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Songs

Songs

Daphne am Bach (1887) D411

Daphne am Bach

Ich hab’ ein Bächlein funden
Vom Städtchen ziemlich weit,
Da bin ich manche Stunden
In stiller Einsamkeit.
Ich tät mir gleich erkiesen,
Ein Plätzchen kühles Moos;
Da sitz ich, und da fliessen
Mir Tränen in den Schooss.
Für dich, für dich nur wallet
Mein jugendliches Blut;
Doch leise nur erschallet
Dein Nam’ an dieser Flut.
Ich fürchte, dass mich täusche
Ein Lauscher aus der Stadt;
Es schreckt mich das Geräusche
Von jedem Pappelblatt.
Ich wünsche mir zurücke
Den flüchtigsten Genuss;
In jedem Augenblicke
Fühl’ ich den Abschiedskuss.
Es ward mir wohl und bange,
Als mich dein Arm umschloss,
Als noch auf meine Wange
Dein letztes Tränchen floss!
Von meinem Blumenhügel
Sah’ ich dir lange nach;
Ich wünschte mir die Flügel
Der Täubchen auf dem Dach;
Nun glaub’ ich zu vergehen
Mit jedem Augenblick.
Willst du dein Liebchen sehen,
So komme bald zurück!

Daphne by the brook

I have found a little brook
quite far from the town;
there I pass many an hour
in my quiet solitude.
I immediately chose
a patch of cool moss;
there I sit, as my tears
flow down into my lap.
My young blood pulses
for you, for you alone;
yet your name echoes but softly
by these waters.
For I fear lest some eavesdropper
from the town should betray me;
I shudder at the rustling
of every poplar leaf.
I long for the return
of the most fleeting pleasure;
every moment
I feel your parting kiss.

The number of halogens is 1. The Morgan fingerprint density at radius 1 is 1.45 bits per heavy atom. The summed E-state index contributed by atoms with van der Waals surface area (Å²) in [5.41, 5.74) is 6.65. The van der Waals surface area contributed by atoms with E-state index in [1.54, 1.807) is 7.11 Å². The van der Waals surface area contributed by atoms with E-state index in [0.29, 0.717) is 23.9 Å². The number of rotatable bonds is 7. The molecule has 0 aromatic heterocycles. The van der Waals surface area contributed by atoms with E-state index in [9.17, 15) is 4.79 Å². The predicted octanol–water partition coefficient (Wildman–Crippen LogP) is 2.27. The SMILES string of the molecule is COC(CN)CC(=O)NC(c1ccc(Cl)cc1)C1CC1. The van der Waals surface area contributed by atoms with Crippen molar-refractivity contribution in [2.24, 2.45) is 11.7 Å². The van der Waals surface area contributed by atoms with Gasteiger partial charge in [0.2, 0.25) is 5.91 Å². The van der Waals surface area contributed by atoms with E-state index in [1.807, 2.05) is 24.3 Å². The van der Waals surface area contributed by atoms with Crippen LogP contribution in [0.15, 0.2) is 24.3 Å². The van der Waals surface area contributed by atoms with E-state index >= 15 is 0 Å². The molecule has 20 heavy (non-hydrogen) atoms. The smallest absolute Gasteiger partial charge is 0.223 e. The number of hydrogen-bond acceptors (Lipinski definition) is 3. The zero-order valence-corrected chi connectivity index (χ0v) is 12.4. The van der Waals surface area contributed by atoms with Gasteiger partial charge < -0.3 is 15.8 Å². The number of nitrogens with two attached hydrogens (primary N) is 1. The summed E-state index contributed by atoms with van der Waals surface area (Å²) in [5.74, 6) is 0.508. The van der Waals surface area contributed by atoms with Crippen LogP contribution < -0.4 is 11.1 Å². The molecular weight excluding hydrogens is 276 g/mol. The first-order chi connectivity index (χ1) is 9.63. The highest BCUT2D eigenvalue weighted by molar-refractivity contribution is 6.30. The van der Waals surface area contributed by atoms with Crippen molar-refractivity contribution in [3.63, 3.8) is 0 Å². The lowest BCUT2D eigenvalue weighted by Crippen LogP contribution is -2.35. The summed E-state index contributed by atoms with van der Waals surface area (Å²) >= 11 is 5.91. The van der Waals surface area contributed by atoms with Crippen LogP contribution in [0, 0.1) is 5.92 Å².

I was happy and yet sad
as your arms embraced me,
as your last tears
fell on my cheeks.
Long did I gaze after you
from my flower-decked hillside;
I yearn for the wings
of the doves on the roof;
now I feel as if I am fading away
with each moment.
If you wish to see your beloved,
come back soon!
Translations by Richard Wigmore first published by Gollancz and reprinted in the Hyperion Schubert Song Edition

Composer

Franz Peter Schubert was an late Classical and early Romantic composer. He produced a vast oeuvre during his short life, composing more the 600 vocal works (largely Lieder), and well as several symphonies, operas, and a large body of piano music. He was uncommonly gifted from a young age, but appreciation of his music was limited during his lifetime. His work became more popular in the decades after his death, and was praised by 19th century composers, including Mendelssohn, Schumann, Brahms, and Liszt.

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Poet

Friedrich Leopold Graf zu Stolberg-Stolberg, was a German poet, lawyer and translator born at Bramstedt in Holstein (then a part of Denmark).
Friedrich Leopold belonged to a cadet branch of the Stolberg family. He was born the son of a Danish magistrate and owner of a manorial estate, Count Christian zu Stolberg. Together with his brother Christian, Friedrich Leopold went to the University of Halle in 1770, in order to study German Law. His other studies embraced the Classics and various historical courses. The two brothers then studied in Göttingen and were a prominent members of the famous Hain or Dichterbund, a society of young men who had high aspirations for the unity of the country, and who cultivated German poetry. After leaving the university the brothers made a journey to Switzerland in company with the famed poet Johann Wolfgang von Goethe.

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